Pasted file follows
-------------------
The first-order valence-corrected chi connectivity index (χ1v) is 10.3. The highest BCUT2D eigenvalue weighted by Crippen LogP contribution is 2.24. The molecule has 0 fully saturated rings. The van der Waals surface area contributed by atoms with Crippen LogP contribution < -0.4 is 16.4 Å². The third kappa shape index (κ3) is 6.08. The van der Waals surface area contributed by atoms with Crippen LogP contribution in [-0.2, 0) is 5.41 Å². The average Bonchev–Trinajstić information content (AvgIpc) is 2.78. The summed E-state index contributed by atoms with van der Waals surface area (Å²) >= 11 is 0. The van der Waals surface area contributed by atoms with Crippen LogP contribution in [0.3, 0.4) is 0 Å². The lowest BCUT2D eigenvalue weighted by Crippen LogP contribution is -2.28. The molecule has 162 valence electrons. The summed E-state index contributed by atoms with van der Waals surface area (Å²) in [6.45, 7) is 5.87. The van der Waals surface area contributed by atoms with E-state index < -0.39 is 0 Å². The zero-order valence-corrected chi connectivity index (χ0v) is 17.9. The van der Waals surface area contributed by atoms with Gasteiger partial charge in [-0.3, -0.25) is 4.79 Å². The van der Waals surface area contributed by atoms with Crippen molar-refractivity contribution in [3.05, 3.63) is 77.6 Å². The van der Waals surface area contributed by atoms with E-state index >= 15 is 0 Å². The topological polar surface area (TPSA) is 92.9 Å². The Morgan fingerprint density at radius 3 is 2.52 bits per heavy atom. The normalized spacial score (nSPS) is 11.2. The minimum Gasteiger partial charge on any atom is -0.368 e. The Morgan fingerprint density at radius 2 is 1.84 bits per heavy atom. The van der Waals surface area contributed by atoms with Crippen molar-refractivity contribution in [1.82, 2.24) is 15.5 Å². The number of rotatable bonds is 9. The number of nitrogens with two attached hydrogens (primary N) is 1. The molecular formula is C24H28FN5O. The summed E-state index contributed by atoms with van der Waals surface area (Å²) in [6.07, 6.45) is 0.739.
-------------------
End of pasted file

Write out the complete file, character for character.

The first-order valence-corrected chi connectivity index (χ1v) is 10.3. The highest BCUT2D eigenvalue weighted by Crippen LogP contribution is 2.24. The molecule has 0 fully saturated rings. The van der Waals surface area contributed by atoms with Crippen LogP contribution < -0.4 is 16.4 Å². The third kappa shape index (κ3) is 6.08. The van der Waals surface area contributed by atoms with Crippen LogP contribution in [-0.2, 0) is 5.41 Å². The average Bonchev–Trinajstić information content (AvgIpc) is 2.78. The summed E-state index contributed by atoms with van der Waals surface area (Å²) >= 11 is 0. The van der Waals surface area contributed by atoms with Crippen LogP contribution in [0.3, 0.4) is 0 Å². The lowest BCUT2D eigenvalue weighted by Crippen LogP contribution is -2.28. The molecule has 162 valence electrons. The summed E-state index contributed by atoms with van der Waals surface area (Å²) in [6.45, 7) is 5.87. The van der Waals surface area contributed by atoms with E-state index < -0.39 is 0 Å². The zero-order valence-corrected chi connectivity index (χ0v) is 17.9. The van der Waals surface area contributed by atoms with Gasteiger partial charge in [-0.3, -0.25) is 4.79 Å². The van der Waals surface area contributed by atoms with Crippen molar-refractivity contribution in [3.05, 3.63) is 77.6 Å². The van der Waals surface area contributed by atoms with E-state index >= 15 is 0 Å². The topological polar surface area (TPSA) is 92.9 Å². The Morgan fingerprint density at radius 3 is 2.52 bits per heavy atom. The normalized spacial score (nSPS) is 11.2. The minimum Gasteiger partial charge on any atom is -0.368 e. The Morgan fingerprint density at radius 2 is 1.84 bits per heavy atom. The van der Waals surface area contributed by atoms with Crippen molar-refractivity contribution in [1.82, 2.24) is 15.5 Å². The number of rotatable bonds is 9. The number of nitrogens with two attached hydrogens (primary N) is 1. The molecular formula is C24H28FN5O. The summed E-state index contributed by atoms with van der Waals surface area (Å²) in [6.07, 6.45) is 0.739.